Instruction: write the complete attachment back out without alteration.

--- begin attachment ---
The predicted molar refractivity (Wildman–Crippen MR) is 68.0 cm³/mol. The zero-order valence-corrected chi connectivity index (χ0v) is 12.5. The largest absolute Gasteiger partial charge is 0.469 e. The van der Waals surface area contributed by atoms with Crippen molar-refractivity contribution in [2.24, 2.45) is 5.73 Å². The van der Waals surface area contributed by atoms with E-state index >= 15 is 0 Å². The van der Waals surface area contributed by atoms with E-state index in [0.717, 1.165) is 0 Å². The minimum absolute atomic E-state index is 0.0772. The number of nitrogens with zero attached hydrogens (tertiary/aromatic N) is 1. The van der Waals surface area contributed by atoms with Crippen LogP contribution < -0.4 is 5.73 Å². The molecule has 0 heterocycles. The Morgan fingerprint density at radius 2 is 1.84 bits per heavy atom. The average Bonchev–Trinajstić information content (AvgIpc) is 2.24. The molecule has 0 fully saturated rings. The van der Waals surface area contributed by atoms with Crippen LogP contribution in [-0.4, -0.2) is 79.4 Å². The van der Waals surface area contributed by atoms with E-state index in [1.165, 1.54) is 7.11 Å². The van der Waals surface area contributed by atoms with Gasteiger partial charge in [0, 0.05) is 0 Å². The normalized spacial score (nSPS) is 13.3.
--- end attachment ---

The predicted molar refractivity (Wildman–Crippen MR) is 68.0 cm³/mol. The zero-order valence-corrected chi connectivity index (χ0v) is 12.5. The largest absolute Gasteiger partial charge is 0.469 e. The van der Waals surface area contributed by atoms with Crippen molar-refractivity contribution in [2.24, 2.45) is 5.73 Å². The van der Waals surface area contributed by atoms with E-state index >= 15 is 0 Å². The van der Waals surface area contributed by atoms with E-state index in [0.717, 1.165) is 0 Å². The minimum absolute atomic E-state index is 0.0772. The number of nitrogens with zero attached hydrogens (tertiary/aromatic N) is 1. The van der Waals surface area contributed by atoms with Crippen LogP contribution < -0.4 is 5.73 Å². The molecule has 0 heterocycles. The Morgan fingerprint density at radius 2 is 1.84 bits per heavy atom. The average Bonchev–Trinajstić information content (AvgIpc) is 2.24. The molecule has 0 fully saturated rings. The van der Waals surface area contributed by atoms with Crippen LogP contribution in [-0.4, -0.2) is 79.4 Å². The van der Waals surface area contributed by atoms with E-state index in [1.165, 1.54) is 7.11 Å². The van der Waals surface area contributed by atoms with Gasteiger partial charge in [0, 0.05) is 0 Å². The normalized spacial score (nSPS) is 13.3.